Teach Your Children

“You, who are on the road must have a code that you can live by.
And so become yourself because the past is just a good bye.
Teach your children well, their father’s hell did slowly go by,
And feed them on your dreams, the one they fix, the one you’ll know by.
Don’t you ever ask them why, if they told you, you would cry,
So just look at them and sigh and know they love you.

And you, of the tender years can’t know the fears that your elders grew by,
And so please help them with your youth, they seek the truth before they can die.
Teach your parents well, their children’s hell will slowly go by,
And feed them on your dreams, the one they fix,the one you’ll know by.
Don’t you ever ask them why, if they told you, you would cry,
So just look at them and sigh and know they love you.”

Recently I’ve been involved with Teach For Malaysia as a Global Campus leader. Even though there isn’t much that I’ve done yet but one thing that I have never realised is how unassuming something can be. A school in a big city can be considered high-need, despite supposedly being “urban”.

I come from a family of teachers and educators. Maybe thats why public speaking isn’t a daunting task for me (as long as I like what I’m talking about, of course); however it never crossed my mind to get a teaching degree.

And at the moment, I love what I’m doing, I love what am I learning. But I want to make an impact, specifically among the people my age. I am optimistic about my generation, the generation that takes too many selfies and posts too many vines. But we are the generation that blog our hearts out, we are the generation that refuses to let the world turn their backs on us.

They call us children, but they won’t let us grow. So we pick ourselves up, we teach ourselves the way of the world, and we will teach our children.

This is a call for help, this is the rounding cry; this is what I’m doing, I am calling up arms. Even if you have never envisioned yourself a teacher, educate others. The first step to combat anything is by teaching, is by educating.

If you have it, realise your privilege and help the ones who are not.

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Transitions

Moving schools are tough. Imagine moving countries. Moving your life.

I’ve been living out of 2 suitcases as far as I can remember, dating back to since I was 11; when my dad came home one day and announced that we were moving our lives to Miri, Sarawak. I had no idea what life in Sarawak was gonna be. The only images in my mind were trees, and animals. I was 11, what did I know?

So we packed. We wrapped up furniture, donated clothes, and gave away my storybooks (I cried at the lost of my treasures). And we moved.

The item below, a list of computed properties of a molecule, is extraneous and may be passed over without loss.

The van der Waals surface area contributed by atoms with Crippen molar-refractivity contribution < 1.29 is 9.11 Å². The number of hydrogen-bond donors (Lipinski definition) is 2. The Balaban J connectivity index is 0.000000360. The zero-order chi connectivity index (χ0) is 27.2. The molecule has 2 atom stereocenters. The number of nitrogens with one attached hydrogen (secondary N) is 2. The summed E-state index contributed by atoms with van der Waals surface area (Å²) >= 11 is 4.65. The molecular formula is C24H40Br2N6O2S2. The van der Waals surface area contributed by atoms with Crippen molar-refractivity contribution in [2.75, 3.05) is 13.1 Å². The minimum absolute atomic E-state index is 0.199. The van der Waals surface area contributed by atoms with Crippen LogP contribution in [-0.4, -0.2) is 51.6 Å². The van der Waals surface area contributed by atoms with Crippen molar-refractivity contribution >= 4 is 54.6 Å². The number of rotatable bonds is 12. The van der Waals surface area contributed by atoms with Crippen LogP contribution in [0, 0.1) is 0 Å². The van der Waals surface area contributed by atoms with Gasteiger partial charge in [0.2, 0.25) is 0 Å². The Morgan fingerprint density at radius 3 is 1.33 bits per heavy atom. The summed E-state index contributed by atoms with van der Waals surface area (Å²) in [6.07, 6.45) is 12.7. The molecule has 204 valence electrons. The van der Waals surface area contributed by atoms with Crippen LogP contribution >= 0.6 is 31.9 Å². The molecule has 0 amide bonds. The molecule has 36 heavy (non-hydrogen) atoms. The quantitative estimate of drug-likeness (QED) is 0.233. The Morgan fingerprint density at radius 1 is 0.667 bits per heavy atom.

Settling in a town 10 times smaller than Kuala Lumpur, I was not used to the quiet (no one honks!) and clean air (the beach was 5 minutes away). I was not used to the idea that there were more than 3 races! I was bewildered when I saw many students in my school who didn’t look chinese or indian but did not attend Agama Islam classes with me. (However I was used to being a minority despite being Malay Muslim because I was in a Chinese medium school, but thats a story for another day)

The thing about migrating and being a foreigner is that you unofficially become an ambassador. In my case, I’m automatically an ambassador for the “Malaya” people (what Sarawakians call people who originates from West Malaysia). This is a great time to educate yourself, and others. What with all the racial tension in the country, and while I was there, there was talk about about Sarawak seceding the country; but I am in no place to comment about that. ๐Ÿ™‚

Fast forward 7 and a half years later, when I was 17; dad came home and dropped another bombshell on the family. “Pack up guys, we’re moving to Saudi Arabia!”

My first thought was “Holy shit Saudi?!?!”

My second thought was “Holy shit tak payah SPM siut!”

Admittedly, I was falling behind in my studies a little, and was more interested in my extra curricular activities, specifically tennis.

Our lives were turned upside down. I had no idea what life in a country where women can’t work, can’t drive, can’t dress the way want, speak the way they want and how my education was going to be.

But we adapt. Whether you make the choice to study abroad in a foreign country, or didn’t have a choice and still had to be starting a life in a new environment, you have to make changes. You need to learn to shake off the notion ofย “I’ll never be one of them”. They key to transitioning to a different country is open mindedness. You’d be surprised at the wonders you’ll find in a culture you thought would be hostile one.

Again, a few months before my 20th birthday, I packed all my belongings, gave away some books, donated more clothes; and took a couple more long flights to where I am now, United States to finish my degree.

I have no idea where I’ll be when I’m done here.

I have no idea exactly when I’m done here.

But I will transition. As I have done before. I will embrace my two constant companions, the two suitcases.